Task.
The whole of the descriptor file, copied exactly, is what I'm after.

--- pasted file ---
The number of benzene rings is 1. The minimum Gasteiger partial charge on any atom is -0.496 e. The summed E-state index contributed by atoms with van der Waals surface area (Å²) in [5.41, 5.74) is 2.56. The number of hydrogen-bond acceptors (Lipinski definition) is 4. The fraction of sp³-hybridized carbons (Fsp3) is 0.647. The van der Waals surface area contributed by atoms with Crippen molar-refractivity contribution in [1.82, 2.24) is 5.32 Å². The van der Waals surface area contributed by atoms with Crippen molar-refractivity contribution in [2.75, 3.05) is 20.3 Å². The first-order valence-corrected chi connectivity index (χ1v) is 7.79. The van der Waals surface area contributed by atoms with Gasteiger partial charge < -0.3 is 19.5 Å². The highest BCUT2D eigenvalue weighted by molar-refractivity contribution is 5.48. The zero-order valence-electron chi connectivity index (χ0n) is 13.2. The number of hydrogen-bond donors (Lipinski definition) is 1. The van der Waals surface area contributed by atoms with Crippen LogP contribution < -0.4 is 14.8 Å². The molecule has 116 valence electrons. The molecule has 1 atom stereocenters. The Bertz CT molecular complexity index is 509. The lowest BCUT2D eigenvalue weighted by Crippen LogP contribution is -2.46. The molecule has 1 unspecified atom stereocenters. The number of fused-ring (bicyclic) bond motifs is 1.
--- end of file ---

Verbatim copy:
The number of benzene rings is 1. The minimum Gasteiger partial charge on any atom is -0.496 e. The summed E-state index contributed by atoms with van der Waals surface area (Å²) in [5.41, 5.74) is 2.56. The number of hydrogen-bond acceptors (Lipinski definition) is 4. The fraction of sp³-hybridized carbons (Fsp3) is 0.647. The van der Waals surface area contributed by atoms with Crippen molar-refractivity contribution in [1.82, 2.24) is 5.32 Å². The van der Waals surface area contributed by atoms with Crippen molar-refractivity contribution in [2.75, 3.05) is 20.3 Å². The first-order valence-corrected chi connectivity index (χ1v) is 7.79. The van der Waals surface area contributed by atoms with Gasteiger partial charge < -0.3 is 19.5 Å². The highest BCUT2D eigenvalue weighted by molar-refractivity contribution is 5.48. The zero-order valence-electron chi connectivity index (χ0n) is 13.2. The number of hydrogen-bond donors (Lipinski definition) is 1. The van der Waals surface area contributed by atoms with Crippen LogP contribution < -0.4 is 14.8 Å². The molecule has 116 valence electrons. The molecule has 1 atom stereocenters. The Bertz CT molecular complexity index is 509. The lowest BCUT2D eigenvalue weighted by Crippen LogP contribution is -2.46. The molecule has 1 unspecified atom stereocenters. The number of fused-ring (bicyclic) bond motifs is 1.